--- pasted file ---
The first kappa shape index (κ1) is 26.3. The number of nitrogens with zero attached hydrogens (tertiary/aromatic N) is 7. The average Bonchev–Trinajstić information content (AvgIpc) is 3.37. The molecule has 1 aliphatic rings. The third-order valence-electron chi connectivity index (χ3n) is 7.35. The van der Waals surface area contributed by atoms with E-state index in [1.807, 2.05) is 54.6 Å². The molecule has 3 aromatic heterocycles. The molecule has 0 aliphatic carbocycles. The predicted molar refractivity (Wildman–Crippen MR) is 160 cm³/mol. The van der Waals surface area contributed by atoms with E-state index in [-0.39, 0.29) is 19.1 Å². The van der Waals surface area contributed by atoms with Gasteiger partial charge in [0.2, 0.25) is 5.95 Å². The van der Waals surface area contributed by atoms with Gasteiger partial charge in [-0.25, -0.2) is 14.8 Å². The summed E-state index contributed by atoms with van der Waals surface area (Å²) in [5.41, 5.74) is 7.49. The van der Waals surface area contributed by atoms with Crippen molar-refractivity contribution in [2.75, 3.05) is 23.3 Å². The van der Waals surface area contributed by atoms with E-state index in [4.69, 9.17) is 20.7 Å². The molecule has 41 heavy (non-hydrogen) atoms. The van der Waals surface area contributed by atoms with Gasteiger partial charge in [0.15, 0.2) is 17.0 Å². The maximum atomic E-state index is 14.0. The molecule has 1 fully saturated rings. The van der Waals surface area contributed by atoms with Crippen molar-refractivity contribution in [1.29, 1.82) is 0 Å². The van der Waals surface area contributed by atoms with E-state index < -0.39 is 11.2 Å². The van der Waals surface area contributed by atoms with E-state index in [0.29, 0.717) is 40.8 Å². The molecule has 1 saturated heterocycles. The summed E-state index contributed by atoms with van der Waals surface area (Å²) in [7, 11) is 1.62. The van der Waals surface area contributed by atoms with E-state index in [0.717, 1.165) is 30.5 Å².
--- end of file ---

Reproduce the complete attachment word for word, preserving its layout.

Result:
The first kappa shape index (κ1) is 26.3. The number of nitrogens with zero attached hydrogens (tertiary/aromatic N) is 7. The average Bonchev–Trinajstić information content (AvgIpc) is 3.37. The molecule has 1 aliphatic rings. The third-order valence-electron chi connectivity index (χ3n) is 7.35. The van der Waals surface area contributed by atoms with E-state index in [1.807, 2.05) is 54.6 Å². The molecule has 3 aromatic heterocycles. The molecule has 0 aliphatic carbocycles. The predicted molar refractivity (Wildman–Crippen MR) is 160 cm³/mol. The van der Waals surface area contributed by atoms with E-state index in [-0.39, 0.29) is 19.1 Å². The van der Waals surface area contributed by atoms with Gasteiger partial charge in [0.2, 0.25) is 5.95 Å². The van der Waals surface area contributed by atoms with Gasteiger partial charge in [-0.25, -0.2) is 14.8 Å². The summed E-state index contributed by atoms with van der Waals surface area (Å²) in [5.41, 5.74) is 7.49. The van der Waals surface area contributed by atoms with Crippen molar-refractivity contribution in [2.75, 3.05) is 23.3 Å². The van der Waals surface area contributed by atoms with E-state index in [4.69, 9.17) is 20.7 Å². The molecule has 41 heavy (non-hydrogen) atoms. The van der Waals surface area contributed by atoms with Gasteiger partial charge in [0.15, 0.2) is 17.0 Å². The maximum atomic E-state index is 14.0. The molecule has 1 fully saturated rings. The van der Waals surface area contributed by atoms with Crippen molar-refractivity contribution in [1.29, 1.82) is 0 Å². The van der Waals surface area contributed by atoms with E-state index < -0.39 is 11.2 Å². The van der Waals surface area contributed by atoms with E-state index in [0.29, 0.717) is 40.8 Å². The molecule has 1 saturated heterocycles. The summed E-state index contributed by atoms with van der Waals surface area (Å²) in [7, 11) is 1.62. The van der Waals surface area contributed by atoms with E-state index in [0.717, 1.165) is 30.5 Å².